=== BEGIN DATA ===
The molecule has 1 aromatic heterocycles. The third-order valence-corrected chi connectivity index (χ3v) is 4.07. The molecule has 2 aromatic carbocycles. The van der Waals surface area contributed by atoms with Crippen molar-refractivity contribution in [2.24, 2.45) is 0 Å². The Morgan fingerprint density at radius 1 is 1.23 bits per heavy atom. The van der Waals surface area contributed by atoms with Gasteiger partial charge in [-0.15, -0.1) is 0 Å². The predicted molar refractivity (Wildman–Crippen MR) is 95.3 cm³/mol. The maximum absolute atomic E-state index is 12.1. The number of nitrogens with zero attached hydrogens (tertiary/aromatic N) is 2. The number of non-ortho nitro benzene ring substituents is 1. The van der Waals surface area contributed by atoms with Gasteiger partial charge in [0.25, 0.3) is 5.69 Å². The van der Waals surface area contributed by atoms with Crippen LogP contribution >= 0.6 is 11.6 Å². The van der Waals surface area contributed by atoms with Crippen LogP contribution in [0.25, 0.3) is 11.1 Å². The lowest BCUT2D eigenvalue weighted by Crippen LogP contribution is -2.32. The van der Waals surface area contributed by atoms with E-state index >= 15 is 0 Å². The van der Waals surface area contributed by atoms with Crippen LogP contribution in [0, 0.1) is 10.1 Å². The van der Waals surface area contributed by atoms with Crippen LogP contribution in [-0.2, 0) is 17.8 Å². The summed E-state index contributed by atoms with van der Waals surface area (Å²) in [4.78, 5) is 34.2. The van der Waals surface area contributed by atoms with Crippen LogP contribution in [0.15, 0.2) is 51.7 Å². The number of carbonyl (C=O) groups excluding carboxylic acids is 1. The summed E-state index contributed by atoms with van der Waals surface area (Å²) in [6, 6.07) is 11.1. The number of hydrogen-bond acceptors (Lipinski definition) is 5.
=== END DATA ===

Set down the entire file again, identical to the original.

The molecule has 1 aromatic heterocycles. The third-order valence-corrected chi connectivity index (χ3v) is 4.07. The molecule has 2 aromatic carbocycles. The van der Waals surface area contributed by atoms with Crippen molar-refractivity contribution in [2.24, 2.45) is 0 Å². The Morgan fingerprint density at radius 1 is 1.23 bits per heavy atom. The van der Waals surface area contributed by atoms with Gasteiger partial charge in [-0.15, -0.1) is 0 Å². The predicted molar refractivity (Wildman–Crippen MR) is 95.3 cm³/mol. The maximum absolute atomic E-state index is 12.1. The number of nitrogens with zero attached hydrogens (tertiary/aromatic N) is 2. The number of non-ortho nitro benzene ring substituents is 1. The van der Waals surface area contributed by atoms with Gasteiger partial charge in [0.25, 0.3) is 5.69 Å². The van der Waals surface area contributed by atoms with Crippen LogP contribution >= 0.6 is 11.6 Å². The van der Waals surface area contributed by atoms with Crippen LogP contribution in [0.25, 0.3) is 11.1 Å². The lowest BCUT2D eigenvalue weighted by Crippen LogP contribution is -2.32. The van der Waals surface area contributed by atoms with E-state index >= 15 is 0 Å². The van der Waals surface area contributed by atoms with Crippen LogP contribution in [0, 0.1) is 10.1 Å². The van der Waals surface area contributed by atoms with Crippen LogP contribution in [-0.2, 0) is 17.8 Å². The summed E-state index contributed by atoms with van der Waals surface area (Å²) in [4.78, 5) is 34.2. The van der Waals surface area contributed by atoms with Crippen LogP contribution in [0.15, 0.2) is 51.7 Å². The number of carbonyl (C=O) groups excluding carboxylic acids is 1. The summed E-state index contributed by atoms with van der Waals surface area (Å²) in [6, 6.07) is 11.1. The number of hydrogen-bond acceptors (Lipinski definition) is 5.